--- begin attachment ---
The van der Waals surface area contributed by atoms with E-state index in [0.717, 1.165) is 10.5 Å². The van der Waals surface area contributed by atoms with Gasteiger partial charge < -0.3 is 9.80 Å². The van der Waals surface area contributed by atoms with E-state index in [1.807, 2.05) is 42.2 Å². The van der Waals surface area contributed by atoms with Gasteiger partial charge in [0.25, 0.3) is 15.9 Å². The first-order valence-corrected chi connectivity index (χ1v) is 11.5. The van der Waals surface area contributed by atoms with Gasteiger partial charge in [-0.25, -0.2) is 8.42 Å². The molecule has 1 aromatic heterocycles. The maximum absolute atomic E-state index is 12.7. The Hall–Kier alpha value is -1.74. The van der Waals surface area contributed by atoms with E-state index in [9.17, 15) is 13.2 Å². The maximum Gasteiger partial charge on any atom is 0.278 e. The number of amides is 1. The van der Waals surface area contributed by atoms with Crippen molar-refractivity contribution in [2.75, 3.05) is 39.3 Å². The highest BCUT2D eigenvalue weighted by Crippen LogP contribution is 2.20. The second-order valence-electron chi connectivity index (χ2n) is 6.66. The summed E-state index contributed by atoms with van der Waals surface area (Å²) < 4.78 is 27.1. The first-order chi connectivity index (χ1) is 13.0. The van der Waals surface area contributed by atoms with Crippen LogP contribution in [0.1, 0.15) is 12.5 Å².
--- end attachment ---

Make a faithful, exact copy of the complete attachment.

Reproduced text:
The van der Waals surface area contributed by atoms with E-state index in [0.717, 1.165) is 10.5 Å². The van der Waals surface area contributed by atoms with Gasteiger partial charge < -0.3 is 9.80 Å². The van der Waals surface area contributed by atoms with E-state index in [1.807, 2.05) is 42.2 Å². The van der Waals surface area contributed by atoms with Gasteiger partial charge in [0.25, 0.3) is 15.9 Å². The first-order valence-corrected chi connectivity index (χ1v) is 11.5. The van der Waals surface area contributed by atoms with Gasteiger partial charge in [-0.25, -0.2) is 8.42 Å². The molecule has 1 aromatic heterocycles. The maximum absolute atomic E-state index is 12.7. The Hall–Kier alpha value is -1.74. The van der Waals surface area contributed by atoms with E-state index in [9.17, 15) is 13.2 Å². The maximum Gasteiger partial charge on any atom is 0.278 e. The number of amides is 1. The van der Waals surface area contributed by atoms with Crippen molar-refractivity contribution in [2.75, 3.05) is 39.3 Å². The highest BCUT2D eigenvalue weighted by Crippen LogP contribution is 2.20. The second-order valence-electron chi connectivity index (χ2n) is 6.66. The summed E-state index contributed by atoms with van der Waals surface area (Å²) < 4.78 is 27.1. The first-order chi connectivity index (χ1) is 13.0. The van der Waals surface area contributed by atoms with Crippen LogP contribution in [0.1, 0.15) is 12.5 Å².